Monday, July 16, 2012

Listless

Winston stared at the miniature house with its fresh coat of paint and its perch, feeling a mixture of pride and anxiousness.  Birds flying through his yard would now have their own special place to relax, and he envied them.

He paced around inside the house.  Eyes darting, he couldn’t find a trace of his ex-wife.

How to get over her completely?  He’d begun with a list of all the things he wanted to change about himself.  He learned to cook, established an exercise routine and vowed to stick with it, stopped watching so much television in favor of reading more books.  He made lists of herbs to plant in his garden, carpentry simple and complex around his home (the birdhouse being a small, most recent example), places around Philadelphia to visit via bicycle, new gastropubs to frequent, etc.  He even made a master list of his various lists, for organizational purposes.

But today he couldn’t think of a single thing he felt like doing.  Unnerved, he felt.  Who was he anymore without something to do?

Back in the backyard, he stood and stared.  A light breeze passed and made his neighbors' wind chimes chime.  He took a deep breath and sat in his favorite chair, an outdoor rocker with comfy cushions.  Maybe I’ll just do nothing for a few hours, he thought.

He fell into that peaceful zone between wakefulness and sleep.  A Dark-eyed Junco flew from a nearby tree and stopped momentarily on a fence post in Winston’s yard, listened to him as he snored.

Image courtesy of Steve Creek Outdoors

20 comments:

  1. I was really drawn in by Winston and would like to read more. The "Who was he anymore without something to do?" line reminds me of the men I know.

    Well done.

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    1. Thanks, Karen! That question conjures many a person and situation for me too.

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  2. Ditto what Karen writes above. A little glimpse of quotidian reality.
    (Reminds me of ... me!)

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    1. Thanks, Jack! I always appreciate your twitter mentions, and now it's great to see you here with a comment. Stating that a story reminds you of something in your life, let alone yourself, I take as a wonderful compliment, so thank you!

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  3. The realization it's OK to do nothing sometimes... priceless.

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    1. Hi, Thomas, and welcome! I was hoping people would pick up on that notion of it being OK to do nothing. In my opinion, doing nothing is very underrated and undervalued in American society. There's this seemingly universal perception that we should always be doing something, and I for one think it's unfair. Thanks for your comment and I hope you visit again!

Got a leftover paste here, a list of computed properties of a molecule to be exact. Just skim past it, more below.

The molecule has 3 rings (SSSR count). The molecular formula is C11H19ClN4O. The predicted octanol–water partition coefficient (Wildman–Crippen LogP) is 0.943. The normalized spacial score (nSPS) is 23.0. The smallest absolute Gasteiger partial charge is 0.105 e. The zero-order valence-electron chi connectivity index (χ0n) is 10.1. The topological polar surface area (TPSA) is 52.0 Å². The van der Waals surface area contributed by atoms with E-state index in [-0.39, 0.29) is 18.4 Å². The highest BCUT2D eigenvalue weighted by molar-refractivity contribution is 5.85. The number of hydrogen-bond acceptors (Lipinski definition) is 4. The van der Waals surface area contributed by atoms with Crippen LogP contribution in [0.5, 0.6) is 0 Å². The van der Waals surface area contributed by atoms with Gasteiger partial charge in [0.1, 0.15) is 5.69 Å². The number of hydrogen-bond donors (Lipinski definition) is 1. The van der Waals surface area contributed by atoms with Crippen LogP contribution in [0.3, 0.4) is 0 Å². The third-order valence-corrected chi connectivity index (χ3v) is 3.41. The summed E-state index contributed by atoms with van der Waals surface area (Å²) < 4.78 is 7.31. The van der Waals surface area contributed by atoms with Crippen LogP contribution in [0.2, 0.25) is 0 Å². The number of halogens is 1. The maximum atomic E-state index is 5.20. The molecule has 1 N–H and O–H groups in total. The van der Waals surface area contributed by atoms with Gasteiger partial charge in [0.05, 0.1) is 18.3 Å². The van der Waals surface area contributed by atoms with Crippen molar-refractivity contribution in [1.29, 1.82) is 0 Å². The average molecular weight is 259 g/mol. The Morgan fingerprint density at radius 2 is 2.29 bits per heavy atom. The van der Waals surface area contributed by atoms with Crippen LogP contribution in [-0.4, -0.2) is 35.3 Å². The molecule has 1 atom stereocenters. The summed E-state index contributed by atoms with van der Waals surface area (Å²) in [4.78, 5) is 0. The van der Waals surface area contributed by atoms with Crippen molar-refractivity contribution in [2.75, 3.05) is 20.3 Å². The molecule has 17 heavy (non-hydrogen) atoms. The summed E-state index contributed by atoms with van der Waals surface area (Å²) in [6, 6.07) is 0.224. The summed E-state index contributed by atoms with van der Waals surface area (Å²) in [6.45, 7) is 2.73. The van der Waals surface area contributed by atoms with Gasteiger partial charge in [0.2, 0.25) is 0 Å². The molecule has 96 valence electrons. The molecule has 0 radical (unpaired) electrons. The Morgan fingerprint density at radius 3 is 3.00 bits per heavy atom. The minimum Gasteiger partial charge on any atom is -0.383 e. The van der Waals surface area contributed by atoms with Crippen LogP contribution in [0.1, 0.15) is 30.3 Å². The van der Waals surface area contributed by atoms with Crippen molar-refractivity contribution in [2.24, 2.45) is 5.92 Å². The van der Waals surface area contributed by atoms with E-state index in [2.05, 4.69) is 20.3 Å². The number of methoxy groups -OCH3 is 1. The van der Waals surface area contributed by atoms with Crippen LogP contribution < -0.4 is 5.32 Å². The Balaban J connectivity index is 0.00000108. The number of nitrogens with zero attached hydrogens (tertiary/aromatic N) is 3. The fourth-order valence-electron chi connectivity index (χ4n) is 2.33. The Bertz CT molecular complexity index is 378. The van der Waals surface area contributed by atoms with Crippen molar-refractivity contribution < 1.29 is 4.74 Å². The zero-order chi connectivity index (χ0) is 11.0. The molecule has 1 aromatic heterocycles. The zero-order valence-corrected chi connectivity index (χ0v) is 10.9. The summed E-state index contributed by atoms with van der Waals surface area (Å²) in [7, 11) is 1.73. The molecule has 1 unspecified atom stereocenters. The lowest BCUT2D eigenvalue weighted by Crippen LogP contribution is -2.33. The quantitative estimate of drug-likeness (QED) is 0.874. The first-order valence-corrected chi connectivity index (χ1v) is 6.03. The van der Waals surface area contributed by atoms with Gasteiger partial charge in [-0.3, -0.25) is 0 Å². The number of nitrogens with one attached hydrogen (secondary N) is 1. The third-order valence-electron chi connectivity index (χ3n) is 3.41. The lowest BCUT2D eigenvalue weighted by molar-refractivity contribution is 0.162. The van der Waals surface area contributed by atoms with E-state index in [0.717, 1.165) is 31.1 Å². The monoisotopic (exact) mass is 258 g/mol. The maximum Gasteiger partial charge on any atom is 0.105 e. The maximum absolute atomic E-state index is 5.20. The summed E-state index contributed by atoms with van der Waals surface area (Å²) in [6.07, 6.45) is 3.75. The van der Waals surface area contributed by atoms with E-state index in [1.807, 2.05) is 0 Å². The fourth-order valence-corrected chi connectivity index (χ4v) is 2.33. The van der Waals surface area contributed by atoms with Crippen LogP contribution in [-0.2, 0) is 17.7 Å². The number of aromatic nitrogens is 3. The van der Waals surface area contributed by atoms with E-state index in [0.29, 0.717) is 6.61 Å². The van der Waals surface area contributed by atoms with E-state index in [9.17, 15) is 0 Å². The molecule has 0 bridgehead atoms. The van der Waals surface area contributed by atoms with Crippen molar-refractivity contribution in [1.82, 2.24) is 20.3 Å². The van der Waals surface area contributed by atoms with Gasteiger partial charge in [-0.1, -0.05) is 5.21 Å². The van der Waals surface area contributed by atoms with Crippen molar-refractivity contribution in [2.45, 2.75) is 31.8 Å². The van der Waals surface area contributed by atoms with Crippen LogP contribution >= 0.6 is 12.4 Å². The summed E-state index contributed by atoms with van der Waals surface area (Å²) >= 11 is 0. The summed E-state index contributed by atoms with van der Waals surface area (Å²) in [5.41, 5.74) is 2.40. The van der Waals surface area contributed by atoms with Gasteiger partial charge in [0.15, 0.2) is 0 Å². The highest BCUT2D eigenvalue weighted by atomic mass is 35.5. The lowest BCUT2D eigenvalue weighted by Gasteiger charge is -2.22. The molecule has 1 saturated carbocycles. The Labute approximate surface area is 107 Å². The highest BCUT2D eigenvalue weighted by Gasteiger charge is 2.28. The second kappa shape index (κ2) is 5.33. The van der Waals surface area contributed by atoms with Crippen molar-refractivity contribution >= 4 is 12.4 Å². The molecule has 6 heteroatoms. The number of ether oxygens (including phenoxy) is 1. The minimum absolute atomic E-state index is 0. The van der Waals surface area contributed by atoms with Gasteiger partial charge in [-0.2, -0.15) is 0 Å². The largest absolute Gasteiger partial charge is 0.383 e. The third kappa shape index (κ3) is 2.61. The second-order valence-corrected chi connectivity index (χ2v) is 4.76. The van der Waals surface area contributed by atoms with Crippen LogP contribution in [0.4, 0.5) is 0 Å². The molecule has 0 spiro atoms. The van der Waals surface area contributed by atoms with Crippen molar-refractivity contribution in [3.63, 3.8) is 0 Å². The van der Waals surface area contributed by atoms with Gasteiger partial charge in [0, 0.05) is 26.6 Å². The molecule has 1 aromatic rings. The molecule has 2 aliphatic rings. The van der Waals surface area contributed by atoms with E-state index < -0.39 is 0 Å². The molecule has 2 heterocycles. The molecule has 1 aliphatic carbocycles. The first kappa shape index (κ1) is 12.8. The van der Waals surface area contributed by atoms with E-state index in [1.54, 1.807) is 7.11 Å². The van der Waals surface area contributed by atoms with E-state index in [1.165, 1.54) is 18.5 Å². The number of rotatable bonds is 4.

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  4. Found this to be oddly peaceful, Richard.

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    1. Thanks, John, that's nice to hear as I'd hoped that by story's end, that's how readers would feel. I always appreciate your comments.

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  5. This story was like a comfy blanket- much needed on a dreary day like today.

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  6. A real sense of loss here, deciding to be his own person again, one couldn't help feel Winston's emotions here, his need to make a new life, and yet the lack of purpose that seemed to exist for him right now but also a recognition that he could do nothing if he choose to. Nice work Richard.

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    1. Thanks, Helen! Recognition that he could do nothing was certainly the key for him.

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  7. That "peaceful zone between wakefulness and sleep" is one of the best places to visit. I love it there.

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    1. Me too, Tim! Thanks for the comment.

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  8. Sometimes "nothing" is the best thing to be doing, a bit of time out to enjoy the peace and quiet. :)

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    1. It's so undervalued in American society, I think, Steve. We seem to feel we should always be doing something, but a little bit of nothing between activities is healthy, I think.

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  9. The peacefulness of nothingness, captured very eloquently.
    Adam B @revhappiness

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    1. Thanks for reading, Adam! I appreciate the comment and the compliment it contains.

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  10. That's a lot of story in such a short space Richard. I have a feeling if only he'd started his lists before the wife became the ex, she wouldn't have become the ex. Or would she?
    Excellently written!

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    1. Not sure, Deanna, but you may be right. In an older story here called 'Assigning Blame,' Winston reveals that his wife was cheating on him with one of his co-workers, and I'm not sure whether that would've happened anyway. Thanks for the compliment!

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